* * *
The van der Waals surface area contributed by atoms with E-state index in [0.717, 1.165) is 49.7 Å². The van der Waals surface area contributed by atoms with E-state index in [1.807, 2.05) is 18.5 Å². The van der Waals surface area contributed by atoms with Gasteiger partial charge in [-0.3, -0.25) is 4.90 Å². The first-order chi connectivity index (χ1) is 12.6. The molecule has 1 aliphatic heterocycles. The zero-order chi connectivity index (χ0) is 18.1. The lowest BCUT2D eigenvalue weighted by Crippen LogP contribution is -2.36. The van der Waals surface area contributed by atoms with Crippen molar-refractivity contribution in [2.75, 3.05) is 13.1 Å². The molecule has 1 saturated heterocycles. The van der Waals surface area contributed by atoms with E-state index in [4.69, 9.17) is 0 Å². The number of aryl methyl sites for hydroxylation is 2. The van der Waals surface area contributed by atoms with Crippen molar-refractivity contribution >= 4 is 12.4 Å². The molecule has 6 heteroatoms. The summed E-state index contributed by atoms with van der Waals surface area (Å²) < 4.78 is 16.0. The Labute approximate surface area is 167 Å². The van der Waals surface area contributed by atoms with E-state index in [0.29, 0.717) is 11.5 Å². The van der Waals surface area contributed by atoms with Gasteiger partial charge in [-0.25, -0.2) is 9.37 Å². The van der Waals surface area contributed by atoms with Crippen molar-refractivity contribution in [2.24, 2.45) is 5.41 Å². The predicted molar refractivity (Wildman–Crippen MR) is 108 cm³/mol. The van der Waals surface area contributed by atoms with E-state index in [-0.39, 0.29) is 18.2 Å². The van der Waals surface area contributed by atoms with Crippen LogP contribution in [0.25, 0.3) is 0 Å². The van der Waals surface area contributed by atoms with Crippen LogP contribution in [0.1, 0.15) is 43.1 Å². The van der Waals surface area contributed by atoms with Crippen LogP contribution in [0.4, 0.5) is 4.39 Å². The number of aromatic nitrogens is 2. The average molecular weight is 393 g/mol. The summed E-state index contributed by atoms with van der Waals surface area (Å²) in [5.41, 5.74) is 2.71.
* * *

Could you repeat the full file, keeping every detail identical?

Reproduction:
The van der Waals surface area contributed by atoms with E-state index in [0.717, 1.165) is 49.7 Å². The van der Waals surface area contributed by atoms with E-state index in [1.807, 2.05) is 18.5 Å². The van der Waals surface area contributed by atoms with Gasteiger partial charge in [-0.3, -0.25) is 4.90 Å². The first-order chi connectivity index (χ1) is 12.6. The molecule has 1 aliphatic heterocycles. The zero-order chi connectivity index (χ0) is 18.1. The lowest BCUT2D eigenvalue weighted by Crippen LogP contribution is -2.36. The van der Waals surface area contributed by atoms with Crippen molar-refractivity contribution in [2.75, 3.05) is 13.1 Å². The molecule has 1 saturated heterocycles. The van der Waals surface area contributed by atoms with E-state index in [4.69, 9.17) is 0 Å². The number of aryl methyl sites for hydroxylation is 2. The van der Waals surface area contributed by atoms with Crippen molar-refractivity contribution >= 4 is 12.4 Å². The molecule has 6 heteroatoms. The summed E-state index contributed by atoms with van der Waals surface area (Å²) < 4.78 is 16.0. The Labute approximate surface area is 167 Å². The van der Waals surface area contributed by atoms with E-state index in [0.29, 0.717) is 11.5 Å². The van der Waals surface area contributed by atoms with Gasteiger partial charge in [-0.25, -0.2) is 9.37 Å². The van der Waals surface area contributed by atoms with Crippen molar-refractivity contribution in [2.24, 2.45) is 5.41 Å². The predicted molar refractivity (Wildman–Crippen MR) is 108 cm³/mol. The van der Waals surface area contributed by atoms with E-state index in [-0.39, 0.29) is 18.2 Å². The van der Waals surface area contributed by atoms with Crippen LogP contribution in [0.25, 0.3) is 0 Å². The van der Waals surface area contributed by atoms with Crippen LogP contribution in [0.1, 0.15) is 43.1 Å². The van der Waals surface area contributed by atoms with Crippen LogP contribution in [0.4, 0.5) is 4.39 Å². The number of aromatic nitrogens is 2. The average molecular weight is 393 g/mol. The summed E-state index contributed by atoms with van der Waals surface area (Å²) in [5.41, 5.74) is 2.71.